I would recommend that everybody remains flexible; don’t worry about being the big star of the thing. Lots of the time on records I did back then I would have the sax play the first part of the song and I would play the second part – it is just how it lays and how it fits. I featured the sax on so many things that people would ask, “Who’s Duane Eddy, the sax player or the guitar player?”

Concentrate on the music and not your ego

It’s all about making the music, not being the star. You do what you do to make that sound and that song come alive and make sure your idea comes across. It has to sound right, at least in your own mind if not anyone else’s. Chances are someone else will like it, too.

Keep the music fresh

I kept trying and changing things around. I told my producer Lee Hazlewood, ‘We can’t repeat ourselves’ because he came in with a song one day that was Rebel Rouser sideways. I said, “No, we can’t do that because that is the kiss of death”. You can have the same style and sound, but you need to add something different each time and have a different approach to it.

Work with the right people

I knew I did better with Lee Hazlewood than without him even though I had some chart hits without him. I liked the way we made records together. He was a genius with sound, he made better sounding records than anybody and that’s why those records still hold up today.

He did that by being a disc jockey for a few years first. He analysed every little sound on the records he played from the bass to the drum sound, guitars and piano. All I had to do was play the guitar and he did the rest in terms of the sound.

But working with new people is always exciting because you have access to their creativity and ideas and inject your ideas into their brands and the interchange of those ideas can be pretty interesting, like The Art Of Noise with Peter Gunn. They were great to work with.

That is one of the things I have really enjoyed, making musical friends. It expands you and if you play with somebody good you are going to get better. Play with the best guys you can find because it will make you better.

Don’t copy the music of your heroes

People who influence you, you shouldn’t imitate – you just let them influence you. Yes, love the music and you can play like that but there is no point in making a record and playing just like they do.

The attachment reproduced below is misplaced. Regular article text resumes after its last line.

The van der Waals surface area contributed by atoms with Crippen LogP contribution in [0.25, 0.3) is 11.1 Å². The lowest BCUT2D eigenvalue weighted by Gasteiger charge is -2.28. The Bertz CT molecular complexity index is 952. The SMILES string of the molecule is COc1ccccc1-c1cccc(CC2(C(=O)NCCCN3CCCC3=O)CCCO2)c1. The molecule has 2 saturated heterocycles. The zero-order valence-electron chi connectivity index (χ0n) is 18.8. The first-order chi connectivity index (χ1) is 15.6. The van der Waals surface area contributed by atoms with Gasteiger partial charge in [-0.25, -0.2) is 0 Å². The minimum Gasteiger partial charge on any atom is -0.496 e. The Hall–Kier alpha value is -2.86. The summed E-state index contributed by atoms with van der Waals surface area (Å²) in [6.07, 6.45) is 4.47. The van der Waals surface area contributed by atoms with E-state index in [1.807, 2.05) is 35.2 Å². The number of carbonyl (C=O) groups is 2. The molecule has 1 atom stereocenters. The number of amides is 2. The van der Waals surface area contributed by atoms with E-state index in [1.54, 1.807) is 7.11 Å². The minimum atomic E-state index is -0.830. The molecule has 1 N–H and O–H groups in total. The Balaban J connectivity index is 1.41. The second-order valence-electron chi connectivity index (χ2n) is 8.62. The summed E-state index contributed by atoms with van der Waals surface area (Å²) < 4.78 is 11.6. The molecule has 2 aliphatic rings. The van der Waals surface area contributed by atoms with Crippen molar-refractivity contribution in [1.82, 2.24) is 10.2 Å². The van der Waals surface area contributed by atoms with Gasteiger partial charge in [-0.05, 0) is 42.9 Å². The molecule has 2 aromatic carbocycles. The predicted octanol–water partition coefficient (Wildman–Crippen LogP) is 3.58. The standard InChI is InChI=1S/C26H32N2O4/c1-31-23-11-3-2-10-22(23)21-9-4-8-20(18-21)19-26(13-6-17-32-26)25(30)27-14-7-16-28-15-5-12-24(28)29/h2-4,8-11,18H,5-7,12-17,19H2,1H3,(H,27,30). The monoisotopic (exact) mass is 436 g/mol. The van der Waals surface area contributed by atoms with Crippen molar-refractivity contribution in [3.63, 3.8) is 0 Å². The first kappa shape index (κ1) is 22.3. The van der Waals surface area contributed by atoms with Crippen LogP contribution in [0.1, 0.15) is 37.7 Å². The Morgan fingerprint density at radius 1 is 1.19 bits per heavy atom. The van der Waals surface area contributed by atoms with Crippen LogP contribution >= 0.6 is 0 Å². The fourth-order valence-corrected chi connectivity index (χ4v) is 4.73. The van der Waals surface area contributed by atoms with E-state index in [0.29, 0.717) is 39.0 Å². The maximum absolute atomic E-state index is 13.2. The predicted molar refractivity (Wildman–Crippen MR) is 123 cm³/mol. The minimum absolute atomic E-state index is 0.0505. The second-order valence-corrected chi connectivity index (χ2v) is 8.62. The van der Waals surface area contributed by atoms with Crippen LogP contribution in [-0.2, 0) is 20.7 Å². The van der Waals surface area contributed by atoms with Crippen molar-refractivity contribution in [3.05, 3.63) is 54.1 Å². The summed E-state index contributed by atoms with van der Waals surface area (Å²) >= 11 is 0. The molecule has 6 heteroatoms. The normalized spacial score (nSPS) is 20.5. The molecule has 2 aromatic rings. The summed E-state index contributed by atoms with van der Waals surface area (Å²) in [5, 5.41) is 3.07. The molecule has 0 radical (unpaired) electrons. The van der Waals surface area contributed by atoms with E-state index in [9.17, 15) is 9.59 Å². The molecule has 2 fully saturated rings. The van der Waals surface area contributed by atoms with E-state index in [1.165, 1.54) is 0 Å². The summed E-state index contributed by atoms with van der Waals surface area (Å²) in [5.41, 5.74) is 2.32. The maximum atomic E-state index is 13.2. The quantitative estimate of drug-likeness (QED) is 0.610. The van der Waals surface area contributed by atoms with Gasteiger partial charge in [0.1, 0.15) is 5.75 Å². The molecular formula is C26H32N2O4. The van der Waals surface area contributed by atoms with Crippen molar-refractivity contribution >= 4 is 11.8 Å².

The influence is very important because you take all that and meld it in to your own thing. Hank Williams was a huge influence on me. But what I took from him was the authority, laying it all out there which is what he did when he sang. A lot of people don’t like his singing because he is just a little too far out and it sounds like he is about ready to burst into tears sometimes but he just let it all hang out and went with a full head of steam and did his songs. That influenced me. I thought if I am going to do it I need to put my whole self, my whole heart, into it and not worry about what people think.

Keep an eye on the business side

I got cheated out of a lot of royalties. The record company I was with was not that great. They found ways to keep money that was mine.

Others paid straight but even then they were a little tardy. Six or more years after I left one label they said, “Are you still getting royalties from us?” They checked it out and told me there was tens of thousands of dollars outstanding, they just didn’t have my address. Meanwhile, all that money was sitting in the bank making interest for them and they didn’t pay me any of that. There are little tricks that aren’t stealing, but if they can lose your address they will. That was just a fact of life in those days.

You have to learn to look after your own money and reinvest it in yourself.

Don’t be afraid to link with brands

I never understood this hatred of commercialism and big companies. They don’t bother me. As far as I can see they hire a lot of people, give them work and most of the products are good and if they’re not you don’t have to buy them.

I did a Chevy commercial years ago that was fun and it paid exceptionally well too. I particularly liked that part. I drove Chevys off and on all my life so I wasn’t compromising my honour by doing that.

I discover acts today on commercials, I hear something I like and look it up on the internet. You hear some good stuff on commercials and TV shows these days. I discovered The Low Anthem on CSI, I was blown away by them. I explored further on the internet and think they have a great sound and hope they find a way to do very well. But it’s harder today than it has ever been.

Don’t take yourself too seriously

It’s a job like everything else. It’s a profession and if you start thinking you are special because everyone is looking at you or buying your records and coming to your shows then it’s going to end in disappointment. Some day that will all probably go and, even if it doesn’t, why should you think you are better than anybody else just because you do that?

That is one thing I can’t stand to see in artists. That’s why I love Richard [Hawley] and Jarvis [Cocker]; there are no affectations there.

They are straight-ahead good, honest, people – normal, or as normal as one can be in this business.